Following on from our Creative Exchange conference on new modes of knowledge exchange I was invited by Dr. Ruth Page to run a session on research with impact.
Of course there are no magic words but we used this as a starting point for a lively and fascinating discussion, from this a few key themes emerged.
Language and Communication: Academics often (necessarily) use a highly technical language to communicate nuanced ideas in their field. One challenge with engaging with people outside their discipline is exchanging ideas and knowledge in a way that is meaningful to everyone but also remains true to the research and its complexities. This is a strand of research I`m especially interested in and will be starting a new project (Impact 2020 that looks directly at this issue).
Methods: The disciplines in the room included Law, linguistics, Museum Studies to Geography and beyond. We had an interesting discussion about the research methods people used and how different research methods were conducive to high impact research as part of the research process rather than as an add on, in particular we talked about participatory action research as an interesting approach.
Funding mix: RCUK actively encourages (and requires) an engagement with impact when applying for funding. There is also scope to fund some impact activity as part of funding proposals. We spent some time talking about the possibility of coupling research projects with other sources of funding that are specifically focused on engagement, knowledge exchange and using these (often very large) funding sources as a way of amplifying research impact. As part of this we also discussed the difference between dissemination of research and impact. Dissemination may lead to impact but not necessarily. The challenge of understanding and measuring impact of non-numerical effects was a hot topic of discussion.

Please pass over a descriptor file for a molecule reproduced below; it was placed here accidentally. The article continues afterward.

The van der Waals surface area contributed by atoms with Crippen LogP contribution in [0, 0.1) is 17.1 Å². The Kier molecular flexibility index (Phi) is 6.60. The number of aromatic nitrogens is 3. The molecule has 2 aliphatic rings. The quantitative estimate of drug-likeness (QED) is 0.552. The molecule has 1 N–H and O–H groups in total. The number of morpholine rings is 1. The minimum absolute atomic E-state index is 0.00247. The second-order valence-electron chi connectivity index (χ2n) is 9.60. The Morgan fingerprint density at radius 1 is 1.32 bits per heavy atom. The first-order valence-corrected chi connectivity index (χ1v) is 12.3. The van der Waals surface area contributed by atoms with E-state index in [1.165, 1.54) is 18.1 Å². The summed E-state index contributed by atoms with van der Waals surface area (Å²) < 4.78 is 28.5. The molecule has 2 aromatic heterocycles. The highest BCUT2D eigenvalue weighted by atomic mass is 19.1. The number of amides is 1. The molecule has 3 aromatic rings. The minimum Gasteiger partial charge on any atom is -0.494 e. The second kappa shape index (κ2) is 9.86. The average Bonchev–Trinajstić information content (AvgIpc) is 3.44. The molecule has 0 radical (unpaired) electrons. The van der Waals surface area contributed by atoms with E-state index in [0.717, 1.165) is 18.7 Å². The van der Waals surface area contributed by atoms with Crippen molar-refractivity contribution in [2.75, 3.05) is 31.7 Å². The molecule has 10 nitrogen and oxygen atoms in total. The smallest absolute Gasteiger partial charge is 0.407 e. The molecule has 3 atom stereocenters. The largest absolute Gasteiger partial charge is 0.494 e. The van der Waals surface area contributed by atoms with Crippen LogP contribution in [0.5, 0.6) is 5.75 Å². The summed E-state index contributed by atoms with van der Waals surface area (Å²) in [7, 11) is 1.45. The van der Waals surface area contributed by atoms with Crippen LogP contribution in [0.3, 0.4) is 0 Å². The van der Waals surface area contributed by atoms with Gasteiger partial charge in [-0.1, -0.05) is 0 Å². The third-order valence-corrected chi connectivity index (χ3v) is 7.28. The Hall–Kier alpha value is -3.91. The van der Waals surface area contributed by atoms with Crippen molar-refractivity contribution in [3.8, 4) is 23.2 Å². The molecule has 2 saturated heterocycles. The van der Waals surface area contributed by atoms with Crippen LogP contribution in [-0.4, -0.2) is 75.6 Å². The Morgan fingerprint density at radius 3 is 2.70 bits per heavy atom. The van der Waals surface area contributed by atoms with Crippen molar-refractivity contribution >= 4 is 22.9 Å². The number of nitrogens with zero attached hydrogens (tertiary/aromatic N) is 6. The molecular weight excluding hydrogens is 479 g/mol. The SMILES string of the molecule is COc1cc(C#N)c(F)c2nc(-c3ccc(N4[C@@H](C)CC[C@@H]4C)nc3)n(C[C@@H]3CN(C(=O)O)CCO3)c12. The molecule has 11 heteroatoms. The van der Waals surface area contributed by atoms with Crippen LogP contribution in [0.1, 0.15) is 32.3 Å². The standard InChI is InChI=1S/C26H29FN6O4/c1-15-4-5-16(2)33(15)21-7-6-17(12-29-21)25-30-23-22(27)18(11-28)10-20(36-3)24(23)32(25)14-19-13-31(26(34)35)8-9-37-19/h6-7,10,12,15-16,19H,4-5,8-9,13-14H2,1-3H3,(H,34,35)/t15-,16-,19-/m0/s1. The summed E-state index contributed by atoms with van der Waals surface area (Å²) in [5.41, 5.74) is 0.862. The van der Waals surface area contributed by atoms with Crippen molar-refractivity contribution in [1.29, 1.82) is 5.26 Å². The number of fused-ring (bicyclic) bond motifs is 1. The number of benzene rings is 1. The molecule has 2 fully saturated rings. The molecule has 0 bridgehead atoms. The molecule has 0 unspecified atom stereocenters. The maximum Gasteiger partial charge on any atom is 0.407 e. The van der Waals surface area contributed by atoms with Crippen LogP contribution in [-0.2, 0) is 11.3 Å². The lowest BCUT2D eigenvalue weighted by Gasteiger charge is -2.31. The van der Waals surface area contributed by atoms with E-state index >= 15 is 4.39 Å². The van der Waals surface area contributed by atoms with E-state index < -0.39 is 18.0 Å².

Finally we discussed the notion that many academics want their life’s work to have a wider relevance or effect outside academia ad that this can be built into research and methods without it being a painful or onerous additional task. This seems like a more healthy approach to thinking about impact than seeing it either as a tool for political control of research or trying to guess what criteria REF 2020 will use for impact.